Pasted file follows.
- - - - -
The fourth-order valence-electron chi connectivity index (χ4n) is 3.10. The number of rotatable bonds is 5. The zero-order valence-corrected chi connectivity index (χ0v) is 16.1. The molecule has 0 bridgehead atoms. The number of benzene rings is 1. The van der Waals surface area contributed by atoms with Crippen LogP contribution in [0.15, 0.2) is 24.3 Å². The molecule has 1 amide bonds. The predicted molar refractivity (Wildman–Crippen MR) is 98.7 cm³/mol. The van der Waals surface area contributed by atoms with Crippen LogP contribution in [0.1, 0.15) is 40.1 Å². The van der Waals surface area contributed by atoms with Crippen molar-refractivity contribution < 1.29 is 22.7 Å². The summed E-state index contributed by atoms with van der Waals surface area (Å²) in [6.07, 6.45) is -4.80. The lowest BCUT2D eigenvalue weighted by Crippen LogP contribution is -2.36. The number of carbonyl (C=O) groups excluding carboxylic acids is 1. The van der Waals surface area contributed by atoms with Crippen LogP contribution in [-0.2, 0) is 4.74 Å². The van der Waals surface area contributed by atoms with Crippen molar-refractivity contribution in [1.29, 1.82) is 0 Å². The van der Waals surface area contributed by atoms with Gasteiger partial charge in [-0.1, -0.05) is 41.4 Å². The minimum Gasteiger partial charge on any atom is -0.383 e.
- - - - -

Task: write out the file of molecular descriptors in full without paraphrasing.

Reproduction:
The fourth-order valence-electron chi connectivity index (χ4n) is 3.10. The number of rotatable bonds is 5. The zero-order valence-corrected chi connectivity index (χ0v) is 16.1. The molecule has 0 bridgehead atoms. The number of benzene rings is 1. The van der Waals surface area contributed by atoms with Crippen LogP contribution in [0.15, 0.2) is 24.3 Å². The molecule has 1 amide bonds. The predicted molar refractivity (Wildman–Crippen MR) is 98.7 cm³/mol. The van der Waals surface area contributed by atoms with Crippen LogP contribution in [0.1, 0.15) is 40.1 Å². The van der Waals surface area contributed by atoms with Crippen molar-refractivity contribution < 1.29 is 22.7 Å². The summed E-state index contributed by atoms with van der Waals surface area (Å²) in [6.07, 6.45) is -4.80. The lowest BCUT2D eigenvalue weighted by Crippen LogP contribution is -2.36. The number of carbonyl (C=O) groups excluding carboxylic acids is 1. The van der Waals surface area contributed by atoms with Crippen LogP contribution in [-0.2, 0) is 4.74 Å². The van der Waals surface area contributed by atoms with Crippen molar-refractivity contribution in [1.29, 1.82) is 0 Å². The van der Waals surface area contributed by atoms with Gasteiger partial charge in [-0.1, -0.05) is 41.4 Å². The minimum Gasteiger partial charge on any atom is -0.383 e.